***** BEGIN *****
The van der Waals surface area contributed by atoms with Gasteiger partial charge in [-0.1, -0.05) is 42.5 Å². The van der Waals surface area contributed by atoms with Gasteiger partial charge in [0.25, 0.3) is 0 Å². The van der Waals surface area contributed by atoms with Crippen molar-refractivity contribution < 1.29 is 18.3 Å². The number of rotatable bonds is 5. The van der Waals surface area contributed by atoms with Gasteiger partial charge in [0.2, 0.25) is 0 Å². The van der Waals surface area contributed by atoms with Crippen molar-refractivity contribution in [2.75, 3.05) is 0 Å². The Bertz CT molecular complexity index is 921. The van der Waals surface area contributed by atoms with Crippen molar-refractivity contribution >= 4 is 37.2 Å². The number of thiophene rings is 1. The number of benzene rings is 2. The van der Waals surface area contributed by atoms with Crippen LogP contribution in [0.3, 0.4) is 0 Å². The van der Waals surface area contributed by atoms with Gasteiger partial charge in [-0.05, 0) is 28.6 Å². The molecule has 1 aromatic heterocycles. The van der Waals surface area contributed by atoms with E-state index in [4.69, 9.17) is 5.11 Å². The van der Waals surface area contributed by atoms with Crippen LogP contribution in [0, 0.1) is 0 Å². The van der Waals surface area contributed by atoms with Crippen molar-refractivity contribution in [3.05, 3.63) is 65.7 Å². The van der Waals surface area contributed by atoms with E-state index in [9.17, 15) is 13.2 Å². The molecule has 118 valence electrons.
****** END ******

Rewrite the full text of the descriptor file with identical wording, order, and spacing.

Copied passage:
The van der Waals surface area contributed by atoms with Gasteiger partial charge in [-0.1, -0.05) is 42.5 Å². The van der Waals surface area contributed by atoms with Gasteiger partial charge in [0.25, 0.3) is 0 Å². The van der Waals surface area contributed by atoms with Crippen molar-refractivity contribution < 1.29 is 18.3 Å². The number of rotatable bonds is 5. The van der Waals surface area contributed by atoms with Gasteiger partial charge in [0.2, 0.25) is 0 Å². The van der Waals surface area contributed by atoms with Crippen molar-refractivity contribution in [2.75, 3.05) is 0 Å². The Bertz CT molecular complexity index is 921. The van der Waals surface area contributed by atoms with Crippen molar-refractivity contribution >= 4 is 37.2 Å². The number of thiophene rings is 1. The number of benzene rings is 2. The van der Waals surface area contributed by atoms with Crippen LogP contribution in [0.3, 0.4) is 0 Å². The van der Waals surface area contributed by atoms with Gasteiger partial charge in [-0.05, 0) is 28.6 Å². The molecule has 1 aromatic heterocycles. The van der Waals surface area contributed by atoms with E-state index in [4.69, 9.17) is 5.11 Å². The van der Waals surface area contributed by atoms with Crippen LogP contribution in [0, 0.1) is 0 Å². The van der Waals surface area contributed by atoms with Crippen molar-refractivity contribution in [3.05, 3.63) is 65.7 Å². The van der Waals surface area contributed by atoms with E-state index in [9.17, 15) is 13.2 Å². The molecule has 118 valence electrons.